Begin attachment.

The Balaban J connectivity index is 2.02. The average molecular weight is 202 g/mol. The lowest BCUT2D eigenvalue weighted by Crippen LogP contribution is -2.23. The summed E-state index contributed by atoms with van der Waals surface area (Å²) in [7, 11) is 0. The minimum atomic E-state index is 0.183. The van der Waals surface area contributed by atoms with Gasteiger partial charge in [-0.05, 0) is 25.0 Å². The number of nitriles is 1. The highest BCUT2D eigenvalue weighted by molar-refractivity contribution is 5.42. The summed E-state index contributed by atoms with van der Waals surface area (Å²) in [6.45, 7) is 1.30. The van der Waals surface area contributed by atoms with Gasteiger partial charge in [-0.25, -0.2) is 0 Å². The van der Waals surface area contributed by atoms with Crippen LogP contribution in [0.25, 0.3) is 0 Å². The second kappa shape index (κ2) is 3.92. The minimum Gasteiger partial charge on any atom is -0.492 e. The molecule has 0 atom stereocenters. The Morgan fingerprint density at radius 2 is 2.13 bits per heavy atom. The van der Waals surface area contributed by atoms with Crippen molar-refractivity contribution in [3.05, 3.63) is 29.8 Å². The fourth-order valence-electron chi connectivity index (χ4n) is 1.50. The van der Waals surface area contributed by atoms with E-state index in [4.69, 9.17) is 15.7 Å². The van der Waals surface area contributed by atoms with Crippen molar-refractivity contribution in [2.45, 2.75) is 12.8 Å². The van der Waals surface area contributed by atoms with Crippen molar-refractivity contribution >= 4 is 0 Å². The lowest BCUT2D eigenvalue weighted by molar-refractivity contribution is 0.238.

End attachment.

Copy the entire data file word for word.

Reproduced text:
The Balaban J connectivity index is 2.02. The average molecular weight is 202 g/mol. The lowest BCUT2D eigenvalue weighted by Crippen LogP contribution is -2.23. The summed E-state index contributed by atoms with van der Waals surface area (Å²) in [7, 11) is 0. The minimum atomic E-state index is 0.183. The van der Waals surface area contributed by atoms with Gasteiger partial charge in [-0.05, 0) is 25.0 Å². The number of nitriles is 1. The highest BCUT2D eigenvalue weighted by molar-refractivity contribution is 5.42. The summed E-state index contributed by atoms with van der Waals surface area (Å²) in [6.45, 7) is 1.30. The van der Waals surface area contributed by atoms with Gasteiger partial charge in [-0.25, -0.2) is 0 Å². The van der Waals surface area contributed by atoms with Crippen LogP contribution in [0.25, 0.3) is 0 Å². The second kappa shape index (κ2) is 3.92. The minimum Gasteiger partial charge on any atom is -0.492 e. The molecule has 0 atom stereocenters. The Morgan fingerprint density at radius 2 is 2.13 bits per heavy atom. The van der Waals surface area contributed by atoms with Crippen molar-refractivity contribution in [3.05, 3.63) is 29.8 Å². The fourth-order valence-electron chi connectivity index (χ4n) is 1.50. The van der Waals surface area contributed by atoms with E-state index in [4.69, 9.17) is 15.7 Å². The van der Waals surface area contributed by atoms with Crippen molar-refractivity contribution in [2.45, 2.75) is 12.8 Å². The van der Waals surface area contributed by atoms with Crippen molar-refractivity contribution >= 4 is 0 Å². The lowest BCUT2D eigenvalue weighted by molar-refractivity contribution is 0.238.